by Dr. David Chao
June 23, 02014
Despite accusations that the NFL was slow to recognize or acknowledge the concussion issue, American football is currently advanced compared to the rest of the sports world. During the World Cup on Thursday, a Uruguay player was clearly visually unconscious but was allowed to return to finish the game. Video showed the Uruguay player was slapped and shaken in attempts to arouse him after he was knocked out. This certainly would never happen in the NFL or anywhere in the United States (except in football movies like Jerry Maguire).
Let the firestorm begin. Despite a formal concussion protocol that emphasizes “recognize and remove”, FIFA says the decision to return rests solely with the team doctor.
The Olympics also rely on individual countries and their team physicians to handle concussions. The International Olympic Committee does not have a formal concussion policy to remove athletes from competition.
Despite the Uruguay team doctor initially signaling for substitution, once the player awoke enough to assert his will, he was allowed to return to play. Without formal removal policies, perhaps FIFA and Olympic athletes have too much say in remaining in a game.
I am not suggesting the NFL has all of the answers or is anywhere near perfect in the way concussions are handled. I am not defending the NFL or its decision-making processes now or in the past. I am simply stating that the NFL has addressed some concussion issues that the global sports community still ignores. Current NFL protocol would have prohibited the return of an unconscious player, as allowed in the World Cup.
As a result of the Uruguay incident, FIFPro (world soccer players' union) is calling for independent sideline physicians and a change in rules to allow for evaluation of potentially concussed players. The NFL has these two items covered already. In addition, it has an independent spotter, sideline video replay, standardized testing, and a strict graduated return to play protocol.
Some say the NFL has acted too slowly in regards to concussions. I am not trying to debate that issue. I am simply making the point that the NFL is currently more progressive in handling concussions than others in the global sports community.
There is still more we don’t know about concussions than what we do know. Concussion research and treatment are still in their infancy. Undoubtedly, there is more that needs to be done, but the international sports community needs to catch up to the American standards.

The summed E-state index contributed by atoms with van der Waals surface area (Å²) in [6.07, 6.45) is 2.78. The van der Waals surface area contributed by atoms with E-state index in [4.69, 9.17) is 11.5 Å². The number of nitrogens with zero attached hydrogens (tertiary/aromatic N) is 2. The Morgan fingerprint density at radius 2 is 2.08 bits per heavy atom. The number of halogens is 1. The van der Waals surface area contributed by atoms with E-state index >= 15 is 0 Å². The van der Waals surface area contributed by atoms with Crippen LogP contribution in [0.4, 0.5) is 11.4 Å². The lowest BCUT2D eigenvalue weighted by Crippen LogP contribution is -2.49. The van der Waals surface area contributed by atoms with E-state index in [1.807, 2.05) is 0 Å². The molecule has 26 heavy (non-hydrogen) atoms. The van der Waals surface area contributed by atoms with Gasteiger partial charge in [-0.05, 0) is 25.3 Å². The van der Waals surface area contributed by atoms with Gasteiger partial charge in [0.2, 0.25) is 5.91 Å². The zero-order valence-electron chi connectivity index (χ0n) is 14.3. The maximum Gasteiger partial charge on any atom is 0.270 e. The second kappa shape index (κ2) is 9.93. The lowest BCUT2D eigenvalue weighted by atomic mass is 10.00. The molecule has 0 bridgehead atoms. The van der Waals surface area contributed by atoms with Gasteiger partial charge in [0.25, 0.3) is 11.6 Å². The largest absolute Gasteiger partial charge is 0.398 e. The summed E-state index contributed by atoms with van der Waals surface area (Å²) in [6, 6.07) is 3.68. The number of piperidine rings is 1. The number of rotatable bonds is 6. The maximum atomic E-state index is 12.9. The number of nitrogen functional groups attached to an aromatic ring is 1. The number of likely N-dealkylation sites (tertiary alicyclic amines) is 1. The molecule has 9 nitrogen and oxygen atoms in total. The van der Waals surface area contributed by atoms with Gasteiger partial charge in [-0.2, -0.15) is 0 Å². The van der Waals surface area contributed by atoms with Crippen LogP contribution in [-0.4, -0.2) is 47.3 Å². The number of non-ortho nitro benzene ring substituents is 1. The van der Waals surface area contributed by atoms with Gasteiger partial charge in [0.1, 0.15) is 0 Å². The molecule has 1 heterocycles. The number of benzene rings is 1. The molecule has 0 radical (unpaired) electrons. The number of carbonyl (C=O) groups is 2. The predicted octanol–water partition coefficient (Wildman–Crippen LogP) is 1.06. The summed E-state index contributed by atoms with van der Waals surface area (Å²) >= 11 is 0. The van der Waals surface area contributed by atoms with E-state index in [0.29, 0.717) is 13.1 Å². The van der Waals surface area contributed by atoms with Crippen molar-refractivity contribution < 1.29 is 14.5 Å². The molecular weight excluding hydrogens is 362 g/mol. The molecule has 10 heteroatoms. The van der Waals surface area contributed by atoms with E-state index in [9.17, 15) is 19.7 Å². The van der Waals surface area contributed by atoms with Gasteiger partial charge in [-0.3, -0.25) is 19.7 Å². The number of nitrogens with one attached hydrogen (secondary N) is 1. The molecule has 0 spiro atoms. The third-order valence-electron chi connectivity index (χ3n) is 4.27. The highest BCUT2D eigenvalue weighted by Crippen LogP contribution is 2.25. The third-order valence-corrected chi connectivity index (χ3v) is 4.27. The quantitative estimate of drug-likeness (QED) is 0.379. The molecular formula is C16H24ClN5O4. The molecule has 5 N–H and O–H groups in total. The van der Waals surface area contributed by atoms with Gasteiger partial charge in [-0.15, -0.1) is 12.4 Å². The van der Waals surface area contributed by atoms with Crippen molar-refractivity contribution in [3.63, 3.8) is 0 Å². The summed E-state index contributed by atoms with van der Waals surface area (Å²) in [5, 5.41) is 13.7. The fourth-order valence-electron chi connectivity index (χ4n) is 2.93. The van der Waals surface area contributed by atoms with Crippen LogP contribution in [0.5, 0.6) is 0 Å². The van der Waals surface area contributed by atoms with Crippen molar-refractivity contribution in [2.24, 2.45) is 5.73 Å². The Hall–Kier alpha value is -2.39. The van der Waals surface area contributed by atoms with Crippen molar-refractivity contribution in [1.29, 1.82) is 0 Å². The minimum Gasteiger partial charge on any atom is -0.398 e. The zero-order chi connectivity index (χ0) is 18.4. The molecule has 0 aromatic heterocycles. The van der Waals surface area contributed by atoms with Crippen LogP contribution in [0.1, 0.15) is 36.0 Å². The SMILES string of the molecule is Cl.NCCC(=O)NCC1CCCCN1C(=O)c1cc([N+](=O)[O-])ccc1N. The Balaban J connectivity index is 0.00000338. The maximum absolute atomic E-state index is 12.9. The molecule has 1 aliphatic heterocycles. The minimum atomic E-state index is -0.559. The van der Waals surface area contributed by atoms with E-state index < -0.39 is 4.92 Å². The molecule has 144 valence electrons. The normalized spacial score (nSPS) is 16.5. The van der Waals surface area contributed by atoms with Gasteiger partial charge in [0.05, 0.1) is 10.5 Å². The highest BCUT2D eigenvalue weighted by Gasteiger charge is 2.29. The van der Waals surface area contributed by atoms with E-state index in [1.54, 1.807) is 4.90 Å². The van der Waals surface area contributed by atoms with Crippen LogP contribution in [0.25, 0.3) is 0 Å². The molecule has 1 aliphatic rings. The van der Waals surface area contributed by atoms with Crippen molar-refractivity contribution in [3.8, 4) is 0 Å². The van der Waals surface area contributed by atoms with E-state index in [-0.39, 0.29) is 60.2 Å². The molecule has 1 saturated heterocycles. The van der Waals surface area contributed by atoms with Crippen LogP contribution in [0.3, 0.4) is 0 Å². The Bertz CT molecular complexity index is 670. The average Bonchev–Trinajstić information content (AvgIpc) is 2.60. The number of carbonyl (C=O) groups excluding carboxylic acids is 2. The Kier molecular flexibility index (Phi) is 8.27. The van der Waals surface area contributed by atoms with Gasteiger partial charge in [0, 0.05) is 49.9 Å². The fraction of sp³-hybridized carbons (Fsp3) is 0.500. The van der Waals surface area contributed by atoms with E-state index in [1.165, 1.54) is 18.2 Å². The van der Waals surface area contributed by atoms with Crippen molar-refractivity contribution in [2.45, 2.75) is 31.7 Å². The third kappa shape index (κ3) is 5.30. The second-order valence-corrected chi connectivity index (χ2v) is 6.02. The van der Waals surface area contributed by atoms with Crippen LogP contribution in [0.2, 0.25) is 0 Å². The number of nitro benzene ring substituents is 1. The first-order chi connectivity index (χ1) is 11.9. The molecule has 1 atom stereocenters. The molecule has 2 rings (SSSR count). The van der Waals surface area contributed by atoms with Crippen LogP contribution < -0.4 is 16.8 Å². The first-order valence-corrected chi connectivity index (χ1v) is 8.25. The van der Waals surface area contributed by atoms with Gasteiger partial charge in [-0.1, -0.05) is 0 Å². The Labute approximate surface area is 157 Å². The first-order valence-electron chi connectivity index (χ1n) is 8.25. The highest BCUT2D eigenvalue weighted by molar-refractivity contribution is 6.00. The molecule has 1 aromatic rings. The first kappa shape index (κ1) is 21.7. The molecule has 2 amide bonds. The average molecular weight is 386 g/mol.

MMMD 1: When a franchise’s future hinges on medical input
The decision at the top of the NBA draft board is a common scenario in the NFL. Potential number one pick Joel Embiid had surgery for a navicular stress fracture. He also had a previous lumbar stress fracture that kept him out of the conference and NCAA tournament.
As a former team physician, when team executives presented me with the question of “to draft or not to draft”, I simply presented the medical outlook: chances of recovery, re-injury risk, and longevity. On some occasions, I was asked about my gut feel or thoughts beyond strict medical analysis.
Although I haven’t seen Embiid’s records or examined him, I would likely vote to pass on him as the top pick. With two recent stress fractures in areas of concern, either one could end his career. Certainly he becomes a tempting risk outside the top few selcetions.
It's now or never for Knowshon Moreno
MMMD 2: Dolphins fans need not worry about their running back yet
Knowshon Moreno is reported to be ailing from a left knee condition and may need surgery. He has been limited in practice. Even if Moreno undergoes a knee scope, he still has time to return for training camp and the season. During my time as a team physician, we viewed this time period as a “now or never” situation. The philosophy was to do something now or live with it through the upcoming season. It was not uncommon to scope a knee or clean up any lingering issues during this final quiet period.
MMMD 3: Johnathan Franklin NFL career over due to neck issue
The Packers rookie running back suffered a concussion and cervical spine injury returning the opening kick-off against the Vikings in week 12 last season. The fourth-round draft pick out of UCLA was placed on injured reserve three days later and that turns out to mark the end of his NFL career.
Although he did not need neck surgery, multiple doctors (including Packers physicians) determined it was in Franklin’s best interest to not play football. All indications are that he has recovered from his concussion without issue.
Typically, the possibility of recurring injury, permanent damage, or any increased risk of paralysis are the main reasons for exclusion from football. Although the specifics of the injury were not disclosed, spinal stenosis, cord injury, ligamentous instability, or disc damage are some of the reasons that can end a NFL career.